A number of initiatives and startups are hoping to offers ways to give people some sort of formal(ized) recognition for their informal learning – or at least for the skills they possess for which they don’t have official diplomas or degrees. Among them: Mozilla’s Open Badges project, the social endorsement site Skills.to, the soon-to-launch Degreed, and the open-to-the-public-just-today LearningJar.
There seems to be a lot of buzz about these in the tech industry in particular -- due to the high demand for workers with programming skills, due to the feeling that a college degree in CS doesn't always mean someone has those necessary programming skills, and -- of course -- due to the concerns over the high cost of higher education. And even if there weren’t headlines and hand-wringing about the “higher education bubble," these efforts do make sense: a college degree isn’t necessarily the best or only indicator of a person’s skill-set.
But a report released last month by the Georgetown University Center on Education and the Workforce has been weighing on me as I’ve thought about the promise and potential for creating alternative forms of certification that would benefit more people more broadly. (Inside Higher Ed covered the report's release here.)
The report examined the growing number of certificates that are awarded by colleges and universities – up 800% over the last 30 years. In 1984, less than 2% of adults had a certificate as their highest educational attainment; by 2009, the percentage had grown to almost 12%. 24% of all 23- to 65-year-old workers say they’ve attended some vocational, technical, or business program beyond trade school, and 75% of those say they earned a certificate. All this makes the certificate the second most common post-secondary award.
Those with certificates do earn more than those with high school diplomas – on average about 20% more. But the key here is “on average.” Those economic benefits of certificates vary based on the field of study, the field of employment, as well as the certificate holder’s sex, race, and ethnicity.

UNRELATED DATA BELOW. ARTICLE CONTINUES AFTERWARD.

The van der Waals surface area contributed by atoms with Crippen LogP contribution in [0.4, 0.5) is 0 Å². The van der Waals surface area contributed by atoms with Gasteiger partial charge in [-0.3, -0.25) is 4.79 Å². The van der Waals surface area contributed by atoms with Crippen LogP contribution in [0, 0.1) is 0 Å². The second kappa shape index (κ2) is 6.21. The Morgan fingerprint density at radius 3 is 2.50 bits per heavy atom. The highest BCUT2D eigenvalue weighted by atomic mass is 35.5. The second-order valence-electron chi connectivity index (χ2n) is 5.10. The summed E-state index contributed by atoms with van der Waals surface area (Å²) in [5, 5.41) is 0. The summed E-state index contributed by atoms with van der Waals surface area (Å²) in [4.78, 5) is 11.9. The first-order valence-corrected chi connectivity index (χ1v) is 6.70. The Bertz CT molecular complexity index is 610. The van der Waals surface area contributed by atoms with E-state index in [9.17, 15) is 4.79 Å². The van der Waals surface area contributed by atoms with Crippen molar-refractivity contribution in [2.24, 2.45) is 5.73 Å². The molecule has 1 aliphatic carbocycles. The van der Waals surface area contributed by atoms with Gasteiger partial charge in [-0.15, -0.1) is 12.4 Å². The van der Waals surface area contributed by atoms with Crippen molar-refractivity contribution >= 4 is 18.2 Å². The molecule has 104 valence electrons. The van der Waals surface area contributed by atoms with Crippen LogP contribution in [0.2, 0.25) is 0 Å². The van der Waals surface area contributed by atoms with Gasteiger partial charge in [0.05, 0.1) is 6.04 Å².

And here’s where my concerns about some of the new initiatives around alternative certification programs come in.
Men benefit from certificates more than women do. A male certificate holder will earn 27% more than a man with a high school diploma; a woman with a certificate earns just 16% more than one with only a high school diploma. According to the report, “Men with certificates not only earn more than women with certificates, they also receive a larger wage premium from a certificate over a high school diploma. These differences show that certificates work well for men but give minimal labor market traction for women. Women seeking to use certificates for wage returns are typically better off pursuing at least a two-year degree.”
Part of this has to do with the fields of work for which certificates are awarded and in which people are employed; and the study found that certificates are often awarded in gender-segregated professions: auto-mechanics (99% male), construction (99% male), healthcare (90% female), cosmetology (91% female). As such, I can't help but think about certificates -- those awarded formally by schools and informally through other programs and social connections --in the tech industry. According to the Georgetown report, men who hold certificates in computer and information sciences earn a median income of $45,461; the median income for women who hold certificates in the same profession is $29,986.
Of course, these certification programs are different in many ways from the alternatives that Open Badges project and the like are trying to create. (The certificates that this report focuses on are still classroom based, offered by community colleges and other degree-granting institutions.) But I can’t help but wonder how, in looking to formally recognize certain skills in certain fields in new ways, we may replicate some of these discrepancies over “who benefits” and "how much" that Georgetown identified in its report. How do we design these programs to address equity -- not just in terms of who can afford or who can attain a college degree, but in terms of race and class and gender.
The Georgetown report noted that one third of certificate holders also have an Associate’s, Bachelor’s, or graduate degree. That's a factoid that reminded me very much of my experiences in one of Udacity's online classes, one of these new ventures that does plan to provide a different sort of credentialing. I don't know about the gender composition of that class, and that wasn't reported in another Inside Higher Ed story on MOOC demographics either. But I did get the sense -- echoed by Kolowich's story on the Stanford Machine Learning demographics, at least -- that many folks in there already had degrees in computer science.
The Georgetown report concludes saying that "certificates work, but they do not work for everyone." Will badges and these other new certificate programs offered outside institutions work the same way?